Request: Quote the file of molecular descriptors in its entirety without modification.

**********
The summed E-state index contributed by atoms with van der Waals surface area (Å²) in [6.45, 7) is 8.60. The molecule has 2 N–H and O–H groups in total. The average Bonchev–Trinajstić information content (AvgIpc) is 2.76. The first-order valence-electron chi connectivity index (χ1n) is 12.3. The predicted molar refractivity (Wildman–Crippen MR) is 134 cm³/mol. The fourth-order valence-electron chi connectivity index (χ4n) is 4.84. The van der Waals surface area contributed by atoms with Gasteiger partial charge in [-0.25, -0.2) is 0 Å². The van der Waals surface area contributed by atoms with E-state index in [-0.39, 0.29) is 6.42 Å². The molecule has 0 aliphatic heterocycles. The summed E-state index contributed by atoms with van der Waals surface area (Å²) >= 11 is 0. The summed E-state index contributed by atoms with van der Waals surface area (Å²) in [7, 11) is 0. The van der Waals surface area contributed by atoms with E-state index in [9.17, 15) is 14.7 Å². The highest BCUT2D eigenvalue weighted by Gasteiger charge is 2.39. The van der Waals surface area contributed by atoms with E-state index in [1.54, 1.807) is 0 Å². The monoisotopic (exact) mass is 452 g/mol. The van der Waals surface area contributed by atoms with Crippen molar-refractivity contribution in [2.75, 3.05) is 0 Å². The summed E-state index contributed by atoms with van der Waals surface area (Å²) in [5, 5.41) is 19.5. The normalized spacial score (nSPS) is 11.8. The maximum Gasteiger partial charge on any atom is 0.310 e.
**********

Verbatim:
The summed E-state index contributed by atoms with van der Waals surface area (Å²) in [6.45, 7) is 8.60. The molecule has 2 N–H and O–H groups in total. The average Bonchev–Trinajstić information content (AvgIpc) is 2.76. The first-order valence-electron chi connectivity index (χ1n) is 12.3. The predicted molar refractivity (Wildman–Crippen MR) is 134 cm³/mol. The fourth-order valence-electron chi connectivity index (χ4n) is 4.84. The van der Waals surface area contributed by atoms with Gasteiger partial charge in [-0.25, -0.2) is 0 Å². The van der Waals surface area contributed by atoms with E-state index in [-0.39, 0.29) is 6.42 Å². The molecule has 0 aliphatic heterocycles. The summed E-state index contributed by atoms with van der Waals surface area (Å²) >= 11 is 0. The summed E-state index contributed by atoms with van der Waals surface area (Å²) in [7, 11) is 0. The van der Waals surface area contributed by atoms with E-state index in [9.17, 15) is 14.7 Å². The highest BCUT2D eigenvalue weighted by Gasteiger charge is 2.39. The van der Waals surface area contributed by atoms with E-state index in [1.54, 1.807) is 0 Å². The monoisotopic (exact) mass is 452 g/mol. The van der Waals surface area contributed by atoms with Crippen molar-refractivity contribution in [2.75, 3.05) is 0 Å². The summed E-state index contributed by atoms with van der Waals surface area (Å²) in [5, 5.41) is 19.5. The normalized spacial score (nSPS) is 11.8. The maximum Gasteiger partial charge on any atom is 0.310 e.